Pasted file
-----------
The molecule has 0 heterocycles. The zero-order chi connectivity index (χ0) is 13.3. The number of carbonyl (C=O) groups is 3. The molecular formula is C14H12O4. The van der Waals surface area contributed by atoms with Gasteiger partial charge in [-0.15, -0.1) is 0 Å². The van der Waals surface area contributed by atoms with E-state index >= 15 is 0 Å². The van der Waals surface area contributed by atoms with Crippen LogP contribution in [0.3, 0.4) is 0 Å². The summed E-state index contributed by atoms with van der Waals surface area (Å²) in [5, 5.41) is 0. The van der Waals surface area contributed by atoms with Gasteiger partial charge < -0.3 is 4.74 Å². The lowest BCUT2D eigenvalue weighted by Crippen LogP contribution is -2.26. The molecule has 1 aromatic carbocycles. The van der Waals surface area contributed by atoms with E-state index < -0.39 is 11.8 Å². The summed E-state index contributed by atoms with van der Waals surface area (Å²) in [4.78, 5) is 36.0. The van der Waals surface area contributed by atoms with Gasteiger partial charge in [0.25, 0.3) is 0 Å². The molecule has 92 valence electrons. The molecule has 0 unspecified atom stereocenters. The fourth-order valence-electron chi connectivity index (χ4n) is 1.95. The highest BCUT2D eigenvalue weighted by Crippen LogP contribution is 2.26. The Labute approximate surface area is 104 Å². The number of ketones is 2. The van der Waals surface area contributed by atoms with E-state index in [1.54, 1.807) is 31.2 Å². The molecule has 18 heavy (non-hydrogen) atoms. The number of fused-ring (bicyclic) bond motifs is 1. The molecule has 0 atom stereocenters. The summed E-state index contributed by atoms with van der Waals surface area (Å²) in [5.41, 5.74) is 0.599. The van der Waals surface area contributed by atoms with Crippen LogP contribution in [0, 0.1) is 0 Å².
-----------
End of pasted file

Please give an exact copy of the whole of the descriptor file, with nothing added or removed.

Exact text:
The molecule has 0 heterocycles. The zero-order chi connectivity index (χ0) is 13.3. The number of carbonyl (C=O) groups is 3. The molecular formula is C14H12O4. The van der Waals surface area contributed by atoms with Gasteiger partial charge in [-0.15, -0.1) is 0 Å². The van der Waals surface area contributed by atoms with E-state index >= 15 is 0 Å². The van der Waals surface area contributed by atoms with Crippen LogP contribution in [0.3, 0.4) is 0 Å². The summed E-state index contributed by atoms with van der Waals surface area (Å²) in [5, 5.41) is 0. The van der Waals surface area contributed by atoms with Gasteiger partial charge < -0.3 is 4.74 Å². The lowest BCUT2D eigenvalue weighted by Crippen LogP contribution is -2.26. The molecule has 1 aromatic carbocycles. The van der Waals surface area contributed by atoms with E-state index < -0.39 is 11.8 Å². The summed E-state index contributed by atoms with van der Waals surface area (Å²) in [4.78, 5) is 36.0. The van der Waals surface area contributed by atoms with Gasteiger partial charge in [0.25, 0.3) is 0 Å². The molecule has 92 valence electrons. The molecule has 0 unspecified atom stereocenters. The fourth-order valence-electron chi connectivity index (χ4n) is 1.95. The highest BCUT2D eigenvalue weighted by Crippen LogP contribution is 2.26. The Labute approximate surface area is 104 Å². The number of ketones is 2. The van der Waals surface area contributed by atoms with E-state index in [1.54, 1.807) is 31.2 Å². The molecule has 18 heavy (non-hydrogen) atoms. The number of fused-ring (bicyclic) bond motifs is 1. The molecule has 0 atom stereocenters. The summed E-state index contributed by atoms with van der Waals surface area (Å²) in [5.41, 5.74) is 0.599. The van der Waals surface area contributed by atoms with Crippen LogP contribution in [0, 0.1) is 0 Å².